Lambeth High Street
People are sometimes puzzled by the name of Lambeth High Street, which runs southwards from St Mary's church, Lambeth to join Black Prince Road. It seems so unlike the typical high street scene, and yet a hundred years ago this is exactly what it was especially it was a place for traders connected with the river or with pottery. John Doulton's works opened here in 1815 and later Stiff's pottery, the street being called Back Lane.
Enquiries made in 1978 by Arthur Lefevre gives the following picture of Lambeth High Street in 1887.
Another feature of High Street was, and is, the burial ground, consecrated in 1705 and enlarged in 1815 by demolishing some buildings in High Street and Paradise Street. It became a public open space in 1884 when the gravestones were placed round the edge. Man streets and lanes leading off High Street have disappeared, including Calcot Alley which is reputed to have been the home of Francis Moore, of Almanac fame. The side streets were the sites of potteries mostly bought up by Stiff and Doulton.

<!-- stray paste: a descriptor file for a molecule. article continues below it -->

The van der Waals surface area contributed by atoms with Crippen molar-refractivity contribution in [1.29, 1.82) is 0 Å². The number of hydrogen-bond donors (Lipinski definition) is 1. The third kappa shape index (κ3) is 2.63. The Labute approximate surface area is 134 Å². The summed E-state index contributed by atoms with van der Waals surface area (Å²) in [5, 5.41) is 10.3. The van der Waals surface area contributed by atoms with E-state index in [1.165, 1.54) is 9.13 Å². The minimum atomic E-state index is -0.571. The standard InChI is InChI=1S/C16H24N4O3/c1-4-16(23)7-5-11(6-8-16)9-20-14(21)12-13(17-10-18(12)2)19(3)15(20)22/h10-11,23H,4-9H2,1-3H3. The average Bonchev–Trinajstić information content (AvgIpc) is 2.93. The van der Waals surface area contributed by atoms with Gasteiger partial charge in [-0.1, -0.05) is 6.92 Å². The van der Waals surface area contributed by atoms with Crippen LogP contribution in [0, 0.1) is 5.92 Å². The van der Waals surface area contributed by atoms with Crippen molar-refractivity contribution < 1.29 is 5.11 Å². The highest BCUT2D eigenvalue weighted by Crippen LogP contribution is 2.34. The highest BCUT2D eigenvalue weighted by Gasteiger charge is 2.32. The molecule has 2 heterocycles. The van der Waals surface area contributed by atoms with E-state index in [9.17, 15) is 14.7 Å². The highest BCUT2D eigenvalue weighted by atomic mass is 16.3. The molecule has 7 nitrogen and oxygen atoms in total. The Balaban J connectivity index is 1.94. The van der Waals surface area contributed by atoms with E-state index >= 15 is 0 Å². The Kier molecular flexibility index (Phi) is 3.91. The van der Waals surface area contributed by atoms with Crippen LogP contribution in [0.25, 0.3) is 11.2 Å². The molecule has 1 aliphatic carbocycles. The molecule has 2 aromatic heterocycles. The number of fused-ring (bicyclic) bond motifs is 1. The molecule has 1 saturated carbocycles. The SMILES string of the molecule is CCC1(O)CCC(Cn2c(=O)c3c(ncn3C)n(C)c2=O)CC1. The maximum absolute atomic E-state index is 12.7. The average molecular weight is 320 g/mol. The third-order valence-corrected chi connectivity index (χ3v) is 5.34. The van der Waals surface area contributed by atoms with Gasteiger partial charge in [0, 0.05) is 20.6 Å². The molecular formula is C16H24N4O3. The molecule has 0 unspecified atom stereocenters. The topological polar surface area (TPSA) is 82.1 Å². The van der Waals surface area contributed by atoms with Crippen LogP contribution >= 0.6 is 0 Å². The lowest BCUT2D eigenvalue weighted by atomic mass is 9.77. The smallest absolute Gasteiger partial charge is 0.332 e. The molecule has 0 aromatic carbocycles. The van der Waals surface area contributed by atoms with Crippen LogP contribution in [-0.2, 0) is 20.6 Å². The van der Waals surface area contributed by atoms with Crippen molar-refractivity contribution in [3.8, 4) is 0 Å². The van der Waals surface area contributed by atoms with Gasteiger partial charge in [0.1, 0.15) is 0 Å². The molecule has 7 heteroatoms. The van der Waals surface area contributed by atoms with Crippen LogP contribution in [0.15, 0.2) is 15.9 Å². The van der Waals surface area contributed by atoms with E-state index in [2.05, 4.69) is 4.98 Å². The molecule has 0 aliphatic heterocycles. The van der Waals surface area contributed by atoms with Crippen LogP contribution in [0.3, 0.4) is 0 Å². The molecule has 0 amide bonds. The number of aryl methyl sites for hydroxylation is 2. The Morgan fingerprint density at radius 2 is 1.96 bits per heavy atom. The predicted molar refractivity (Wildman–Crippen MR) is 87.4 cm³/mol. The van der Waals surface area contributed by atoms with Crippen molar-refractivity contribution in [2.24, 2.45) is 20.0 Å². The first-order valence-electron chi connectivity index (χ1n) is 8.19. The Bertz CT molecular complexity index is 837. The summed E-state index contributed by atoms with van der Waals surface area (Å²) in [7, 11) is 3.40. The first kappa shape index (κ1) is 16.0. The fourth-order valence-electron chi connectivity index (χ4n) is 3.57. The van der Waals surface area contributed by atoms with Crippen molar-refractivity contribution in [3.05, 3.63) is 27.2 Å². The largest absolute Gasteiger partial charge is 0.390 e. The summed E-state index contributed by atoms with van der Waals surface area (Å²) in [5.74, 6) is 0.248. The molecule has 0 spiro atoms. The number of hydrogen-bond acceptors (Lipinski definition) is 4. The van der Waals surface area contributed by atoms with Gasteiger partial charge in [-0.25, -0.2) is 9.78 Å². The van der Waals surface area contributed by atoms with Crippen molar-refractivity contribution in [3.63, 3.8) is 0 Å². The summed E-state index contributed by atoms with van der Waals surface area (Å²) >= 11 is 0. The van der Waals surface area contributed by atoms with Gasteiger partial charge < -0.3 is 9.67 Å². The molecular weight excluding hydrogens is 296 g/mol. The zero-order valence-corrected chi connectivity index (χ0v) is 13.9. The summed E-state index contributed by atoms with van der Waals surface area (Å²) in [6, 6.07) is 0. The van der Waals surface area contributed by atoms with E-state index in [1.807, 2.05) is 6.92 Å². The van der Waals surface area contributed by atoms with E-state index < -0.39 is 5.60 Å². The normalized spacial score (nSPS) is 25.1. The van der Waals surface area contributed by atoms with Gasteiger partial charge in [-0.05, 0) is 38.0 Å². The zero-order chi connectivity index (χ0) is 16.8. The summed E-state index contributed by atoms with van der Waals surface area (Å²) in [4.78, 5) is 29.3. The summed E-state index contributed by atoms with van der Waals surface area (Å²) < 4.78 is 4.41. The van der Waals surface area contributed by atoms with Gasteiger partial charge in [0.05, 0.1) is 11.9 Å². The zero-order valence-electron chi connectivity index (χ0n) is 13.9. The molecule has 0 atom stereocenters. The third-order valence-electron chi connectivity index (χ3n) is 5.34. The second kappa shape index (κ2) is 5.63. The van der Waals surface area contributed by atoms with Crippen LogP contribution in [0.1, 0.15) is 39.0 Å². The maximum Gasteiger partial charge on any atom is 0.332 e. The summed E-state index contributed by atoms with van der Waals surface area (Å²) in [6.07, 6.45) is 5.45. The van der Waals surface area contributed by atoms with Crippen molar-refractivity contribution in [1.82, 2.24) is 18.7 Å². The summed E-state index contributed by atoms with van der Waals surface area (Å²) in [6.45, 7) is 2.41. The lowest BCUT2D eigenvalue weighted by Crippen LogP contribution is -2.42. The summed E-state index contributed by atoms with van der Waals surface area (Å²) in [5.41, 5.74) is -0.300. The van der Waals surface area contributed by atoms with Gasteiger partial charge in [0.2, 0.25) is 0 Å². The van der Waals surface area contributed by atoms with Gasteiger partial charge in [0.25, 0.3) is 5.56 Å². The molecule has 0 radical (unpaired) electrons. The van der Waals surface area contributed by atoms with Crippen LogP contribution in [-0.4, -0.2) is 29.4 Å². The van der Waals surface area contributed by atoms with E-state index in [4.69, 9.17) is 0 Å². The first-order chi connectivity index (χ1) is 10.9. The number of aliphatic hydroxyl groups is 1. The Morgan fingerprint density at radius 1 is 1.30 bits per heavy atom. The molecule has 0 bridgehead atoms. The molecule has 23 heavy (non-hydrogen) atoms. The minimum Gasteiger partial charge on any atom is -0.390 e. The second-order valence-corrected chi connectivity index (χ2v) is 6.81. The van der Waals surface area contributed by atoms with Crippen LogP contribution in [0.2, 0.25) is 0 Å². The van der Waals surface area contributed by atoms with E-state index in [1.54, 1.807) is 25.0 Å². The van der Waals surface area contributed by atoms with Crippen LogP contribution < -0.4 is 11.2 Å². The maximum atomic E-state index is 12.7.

- Nos 1 and 2. premises of Thos. Lapthorne & Co, builders
- No 5. home of Frederick Bond, boilermaker and Elizabeth Bond, shirtmaker
- No 9. Mrs Maria Oliver's chandler's shop
- No 13. workshop of Matthew Wood, boatsmith
- No 14. premises of Daniel Moss, marine stores
- No 16. Nathaniel Barton's grocery
- No 18. Archbishop Tenison's Girls School (the present building erected 1863 still stands)
- No 20. Messrs Leaver and Goulty, oar and scull manufacturers
- No 23. Arthur Dunk's grocery
- No 28. Doulton & Watts, stone potters - J Stiff and sons, potters
- No 44. The Windmill public house (site occupied by an inn since 1454, first licence issued to John Calcot, previous name was 'The Chequers')
- No 48. Henry Jones' workshop (engineer)
- No 50. Dennis Connor, bootmaker
- No 52. John Ball's chandlers shop
- No 54. King Henry VIII public house
- No 55. George Cook's chandlers shop
- No 63. Henry Doulton's drainpipe manufactury
- No 68. Octavius Ward, beer retailer
- No 69. Thomas Janeway's pottery